COAPT trial. This study is investigating use of the MitraClip device for patients with moderate-to-severe or severe FMR who are deemed inappropriate candidates for surgery. The device is a V-shaped clip delivered via the femoral vein, closing the mitral valve leaflets in an edge-to-edge fashion. Over 600 subjects were randomized in COAPT, with about half receiving the study device and all receiving standard care. The study has reached its 12-month safety and 24-month effectiveness end points, but no data have yet been presented. Cleveland Clinic is one of 83 COAPT study sites. Dr. Kapadia is on the trial’s steering committee, and Dr. Gillinov is on the central eligibility committee.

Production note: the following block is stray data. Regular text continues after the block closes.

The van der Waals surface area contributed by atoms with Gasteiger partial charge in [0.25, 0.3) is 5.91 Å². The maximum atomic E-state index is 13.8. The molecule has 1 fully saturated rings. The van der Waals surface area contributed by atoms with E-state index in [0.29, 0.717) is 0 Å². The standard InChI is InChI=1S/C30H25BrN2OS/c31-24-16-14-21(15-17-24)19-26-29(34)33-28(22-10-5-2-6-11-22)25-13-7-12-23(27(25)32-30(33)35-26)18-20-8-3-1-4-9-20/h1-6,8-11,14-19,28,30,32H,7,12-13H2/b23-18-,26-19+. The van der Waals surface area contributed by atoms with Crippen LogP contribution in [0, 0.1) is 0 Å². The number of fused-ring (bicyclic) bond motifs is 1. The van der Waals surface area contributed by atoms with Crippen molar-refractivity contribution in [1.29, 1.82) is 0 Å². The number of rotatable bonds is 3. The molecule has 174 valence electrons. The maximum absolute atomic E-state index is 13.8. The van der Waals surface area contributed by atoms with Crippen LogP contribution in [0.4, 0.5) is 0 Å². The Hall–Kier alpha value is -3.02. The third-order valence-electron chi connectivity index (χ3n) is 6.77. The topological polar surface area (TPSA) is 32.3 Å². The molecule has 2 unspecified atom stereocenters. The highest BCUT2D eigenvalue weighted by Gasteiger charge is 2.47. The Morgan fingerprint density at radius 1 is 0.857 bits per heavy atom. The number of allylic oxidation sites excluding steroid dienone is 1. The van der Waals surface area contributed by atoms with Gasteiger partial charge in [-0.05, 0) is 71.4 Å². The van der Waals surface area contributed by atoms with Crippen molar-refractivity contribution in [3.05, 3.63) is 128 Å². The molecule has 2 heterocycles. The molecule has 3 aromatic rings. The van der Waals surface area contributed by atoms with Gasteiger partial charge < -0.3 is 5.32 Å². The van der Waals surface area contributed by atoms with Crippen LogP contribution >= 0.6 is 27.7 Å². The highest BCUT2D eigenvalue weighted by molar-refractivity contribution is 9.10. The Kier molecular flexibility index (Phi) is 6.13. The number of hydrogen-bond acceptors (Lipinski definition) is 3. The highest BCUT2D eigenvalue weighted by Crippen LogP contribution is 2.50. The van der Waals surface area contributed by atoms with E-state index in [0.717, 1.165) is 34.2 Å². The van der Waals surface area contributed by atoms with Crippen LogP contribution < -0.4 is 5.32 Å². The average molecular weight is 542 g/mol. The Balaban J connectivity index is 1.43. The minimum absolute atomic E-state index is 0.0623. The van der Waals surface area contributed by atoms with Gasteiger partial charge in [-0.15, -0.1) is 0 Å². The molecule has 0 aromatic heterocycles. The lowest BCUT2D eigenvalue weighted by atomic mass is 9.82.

Transcatheter Treatment of Functional Mitral Regurgitation trial. This is a prospective, randomized, double-blind trial assessing the safety and efficacy of the investigational Carillon® Mitral Contour System in treating subjects with FMR associated with heart failure (control patients are being managed medically). The study device uses an indirect annuloplasty approach, with a nitinol wire placed in the coronary sinus via the internal jugular vein. This multicenter study launched in autumn 2017 with a target enrollment of 400 and expected completion in 2020. Drs. Kapadia and Gillinov join Cleveland Clinic’s Randall Starling, MD, MPH, as co-principal investigators of the trial.